It is almost impossible to overstate the historical importance of this moment in Antioch in the history of the world. Before this word from the Holy Spirit there seems to have been no organized mission of the church beyond the eastern seacoast of the Mediterranean. Before this, Paul had made no missionary journeys westward to Asian Minor, Greece, or Rome, or Spain. Before this Paul had not written any of his letters which were all the result of his missionary travels beginning here.
This moment of prayer and fasting resulted in a missions movement that would make Christianity the dominant religion of the Roman Empire within two and a half centuries and would yield 1.3 billion adherents of the Christian religion today with a Christian witness in virtually every country of the world. And 13 out of the 29 books of the New Testament were the result of the ministry that was launched in this moment of prayer and fasting.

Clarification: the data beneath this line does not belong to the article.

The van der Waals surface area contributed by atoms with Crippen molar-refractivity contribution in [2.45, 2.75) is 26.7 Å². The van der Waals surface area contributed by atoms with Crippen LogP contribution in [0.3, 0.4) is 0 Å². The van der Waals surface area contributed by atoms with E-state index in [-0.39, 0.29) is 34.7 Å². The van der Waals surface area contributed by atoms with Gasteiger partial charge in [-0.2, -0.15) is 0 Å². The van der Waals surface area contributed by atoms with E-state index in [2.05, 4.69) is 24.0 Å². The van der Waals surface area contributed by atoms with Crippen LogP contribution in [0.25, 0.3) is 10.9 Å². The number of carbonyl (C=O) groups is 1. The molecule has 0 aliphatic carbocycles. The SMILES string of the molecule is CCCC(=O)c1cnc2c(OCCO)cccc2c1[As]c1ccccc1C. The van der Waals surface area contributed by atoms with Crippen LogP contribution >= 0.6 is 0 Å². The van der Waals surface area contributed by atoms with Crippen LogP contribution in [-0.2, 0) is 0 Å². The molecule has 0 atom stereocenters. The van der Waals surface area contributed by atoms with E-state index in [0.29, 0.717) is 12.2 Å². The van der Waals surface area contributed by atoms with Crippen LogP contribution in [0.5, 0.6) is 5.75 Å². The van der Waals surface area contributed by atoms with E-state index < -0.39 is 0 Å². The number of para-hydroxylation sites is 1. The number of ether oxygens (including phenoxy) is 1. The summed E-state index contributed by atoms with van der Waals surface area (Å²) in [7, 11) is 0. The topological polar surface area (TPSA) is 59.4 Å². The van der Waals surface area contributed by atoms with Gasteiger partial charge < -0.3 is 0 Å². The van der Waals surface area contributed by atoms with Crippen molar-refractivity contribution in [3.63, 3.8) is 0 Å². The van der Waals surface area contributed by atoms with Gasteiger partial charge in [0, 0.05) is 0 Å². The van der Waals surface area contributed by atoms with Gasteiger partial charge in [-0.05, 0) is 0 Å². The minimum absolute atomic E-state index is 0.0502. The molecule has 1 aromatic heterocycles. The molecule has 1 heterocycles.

So I think is it fair to say that God was pleased to make worship and prayer and fasting the launching pad for a mission that would change the course of world history. Is there not a lesson there for us?
It had happened before and it would happen again and again in history.
It Happened in 2 Chronicles 20
For example, in 2 Chronicles 20 the Moabites and Ammonites and Meunites came against Jehoshaphat the king of Judah. It was a terrifying horde of violent people. What could the people do? What direction should they turn? Verse 3 says,
Jehoshaphat was afraid and turned his attention to seek the Lord; and proclaimed a fast throughout all Judah. 4 So Judah gathered together to seek help from the Lord; they even came from all the cities of Judah to seek the Lord.